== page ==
Needless to say, I don’t have much to add to Krugman and Rortybomb. The deal, once you accept that the cave-in on extending the Bush tax cuts was inevitable, was better than expected. But the caveat pretty much swallows the good news. The die on this cast in September, and while I would have preferred that Obama put the better long-term policy of letting all the tax cuts expire above his political self-interest, I’m not naive enough to think there was any chance of this happening. But let’s be clear — this isn’t a “temporary” extension of the Bush upper-class tax cuts. The chance to let them expire has vanished. The political context certainly won’t be better in 2012.
In a very related point, Unequal Democracy is indeed a fantastic book.
I’m not the kind of blogger to get furious about things like Obama’s tax cut cave-in (unnecessary and wrong on the merits though it certainly is) very often because my expectations of presidents also tend to be low. I will quibble with Matt on one point: Obama is clearly not “the greatest progressive president in 70 years.” Between his exceptional legislative achievements and being the only Democratic president of the 20th century to nominate nothing but strong liberals to the Supreme Court, LBJ is the clear winner. If he had initiated the Vietnam conflict, Matt might have a case, but JFK gets way less of the blame than he should. (I don’t think anyone who had a chance of being president in 1964 would have handled it much differently.) I also doubt that relative to the status quo of the time his record in civil liberties is significantly worse, and if you consider his federal court appointments it’s probably better. But, still, Obama is #2, and this does tell us something.
To me, the bottom line is that the importance of political skills of presidents is overrated. Obama, in terms of achievements, is probably the third most progressive president of the last eight decades. Not coincidentally, he also entered office with the third-most favorable congressional context. If Bill Clinton had entered office in 2008, he probably would have amassed the same kind of record. JFK underachieved, but didn’t even have a full term either. Carter probably underachieved, but his nominal congressional majorities were particularly nominal even by Democratic standards — a still-large Southern reactionary contingent at war with an unusually intransigent Naderite faction. LBJ is the only post-FDR president to have overachieved (his majorities, in particular, guaranteed nothing when it came to the Civil Rights and Voting Rights Acts, and nothing could have stopped him from appointing a Byron White if he wanted to), and even that came with a steep price — brute force and bridge-burning are limited resources, and he was of course forced to resign from the Democratic primary with a botched attempt to replace Earl Warren and his legislative agenda a shambles.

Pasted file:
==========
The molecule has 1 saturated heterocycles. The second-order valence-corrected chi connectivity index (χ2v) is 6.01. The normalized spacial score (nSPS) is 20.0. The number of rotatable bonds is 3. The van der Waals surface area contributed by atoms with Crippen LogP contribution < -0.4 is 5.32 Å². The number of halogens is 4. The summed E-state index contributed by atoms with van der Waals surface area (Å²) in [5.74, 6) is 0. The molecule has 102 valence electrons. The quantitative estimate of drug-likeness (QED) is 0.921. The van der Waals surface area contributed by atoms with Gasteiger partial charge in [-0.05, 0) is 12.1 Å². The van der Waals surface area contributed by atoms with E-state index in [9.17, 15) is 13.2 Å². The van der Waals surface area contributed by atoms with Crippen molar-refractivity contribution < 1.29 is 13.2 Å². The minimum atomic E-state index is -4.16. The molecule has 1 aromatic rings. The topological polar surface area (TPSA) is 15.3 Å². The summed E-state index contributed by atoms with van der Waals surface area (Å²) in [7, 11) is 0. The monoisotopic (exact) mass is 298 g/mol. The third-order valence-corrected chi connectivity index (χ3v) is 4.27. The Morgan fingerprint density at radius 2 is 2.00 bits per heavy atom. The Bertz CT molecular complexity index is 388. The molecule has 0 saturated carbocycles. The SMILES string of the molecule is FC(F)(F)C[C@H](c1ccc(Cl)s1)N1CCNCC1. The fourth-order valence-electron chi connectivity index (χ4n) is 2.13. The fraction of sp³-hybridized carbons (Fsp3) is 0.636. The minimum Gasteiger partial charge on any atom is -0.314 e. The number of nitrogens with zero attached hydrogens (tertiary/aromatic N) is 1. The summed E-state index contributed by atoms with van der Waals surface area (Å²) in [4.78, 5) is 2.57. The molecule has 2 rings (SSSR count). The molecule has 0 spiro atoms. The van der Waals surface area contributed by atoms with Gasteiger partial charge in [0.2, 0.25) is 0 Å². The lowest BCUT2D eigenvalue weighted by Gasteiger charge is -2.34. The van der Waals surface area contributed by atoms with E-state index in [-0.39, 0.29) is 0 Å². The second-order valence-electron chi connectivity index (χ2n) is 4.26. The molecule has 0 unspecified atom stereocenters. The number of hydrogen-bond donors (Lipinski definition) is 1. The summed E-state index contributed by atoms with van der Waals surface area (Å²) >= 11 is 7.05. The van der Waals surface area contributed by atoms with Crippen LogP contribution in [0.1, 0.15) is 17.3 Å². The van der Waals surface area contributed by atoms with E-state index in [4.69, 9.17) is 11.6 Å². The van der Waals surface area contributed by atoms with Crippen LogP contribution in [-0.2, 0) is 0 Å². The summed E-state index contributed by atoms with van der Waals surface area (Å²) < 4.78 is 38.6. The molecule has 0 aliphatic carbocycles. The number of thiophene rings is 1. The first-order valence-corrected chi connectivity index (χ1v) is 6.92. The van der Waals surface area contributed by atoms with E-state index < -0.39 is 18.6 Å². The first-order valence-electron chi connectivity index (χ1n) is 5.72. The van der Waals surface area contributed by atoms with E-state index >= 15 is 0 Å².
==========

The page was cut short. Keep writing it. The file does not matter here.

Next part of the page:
So when we discuss the political abilities of presidents, we’re working (especially with domestic policy) within a pretty narrow band. Political skills are essentially a constant, but outcomes nevertheless vary greatly even within presidencies. I don’t think any set of presidential tactics could have gotten significantly better outcomes on health care or climate change. But that’s not to say that presidential policy preferences and strategy are irrelevant either. Had he listened to the Mark Penn faction, the outcome om health care could have been even worse. On tax cuts, conversely, there’s no way to defend Obama’s performance.